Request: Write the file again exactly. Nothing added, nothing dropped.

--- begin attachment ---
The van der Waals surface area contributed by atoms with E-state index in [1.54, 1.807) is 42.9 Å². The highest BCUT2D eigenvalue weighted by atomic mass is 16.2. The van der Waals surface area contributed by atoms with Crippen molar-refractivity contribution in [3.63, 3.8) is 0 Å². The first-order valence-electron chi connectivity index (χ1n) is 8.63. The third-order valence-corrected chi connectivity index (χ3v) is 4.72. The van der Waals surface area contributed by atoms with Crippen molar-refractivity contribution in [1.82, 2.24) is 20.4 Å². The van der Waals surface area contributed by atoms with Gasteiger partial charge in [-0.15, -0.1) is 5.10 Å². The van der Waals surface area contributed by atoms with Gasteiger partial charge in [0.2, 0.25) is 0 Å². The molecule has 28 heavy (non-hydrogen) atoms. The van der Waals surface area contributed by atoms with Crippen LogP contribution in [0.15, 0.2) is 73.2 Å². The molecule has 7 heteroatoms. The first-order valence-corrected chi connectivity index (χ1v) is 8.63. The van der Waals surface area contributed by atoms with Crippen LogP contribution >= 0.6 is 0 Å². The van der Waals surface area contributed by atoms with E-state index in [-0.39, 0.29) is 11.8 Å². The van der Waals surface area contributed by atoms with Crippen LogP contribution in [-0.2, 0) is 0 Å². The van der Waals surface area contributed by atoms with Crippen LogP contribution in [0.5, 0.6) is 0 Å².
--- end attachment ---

The van der Waals surface area contributed by atoms with E-state index in [1.54, 1.807) is 42.9 Å². The highest BCUT2D eigenvalue weighted by atomic mass is 16.2. The van der Waals surface area contributed by atoms with Crippen molar-refractivity contribution in [3.63, 3.8) is 0 Å². The first-order valence-electron chi connectivity index (χ1n) is 8.63. The third-order valence-corrected chi connectivity index (χ3v) is 4.72. The van der Waals surface area contributed by atoms with Crippen molar-refractivity contribution in [1.82, 2.24) is 20.4 Å². The van der Waals surface area contributed by atoms with Gasteiger partial charge in [-0.15, -0.1) is 5.10 Å². The van der Waals surface area contributed by atoms with Gasteiger partial charge in [0.2, 0.25) is 0 Å². The molecule has 28 heavy (non-hydrogen) atoms. The van der Waals surface area contributed by atoms with Crippen LogP contribution in [0.15, 0.2) is 73.2 Å². The molecule has 7 heteroatoms. The first-order valence-corrected chi connectivity index (χ1v) is 8.63. The van der Waals surface area contributed by atoms with Crippen LogP contribution >= 0.6 is 0 Å². The van der Waals surface area contributed by atoms with E-state index in [-0.39, 0.29) is 11.8 Å². The van der Waals surface area contributed by atoms with Crippen LogP contribution in [-0.2, 0) is 0 Å². The van der Waals surface area contributed by atoms with Crippen LogP contribution in [0.5, 0.6) is 0 Å².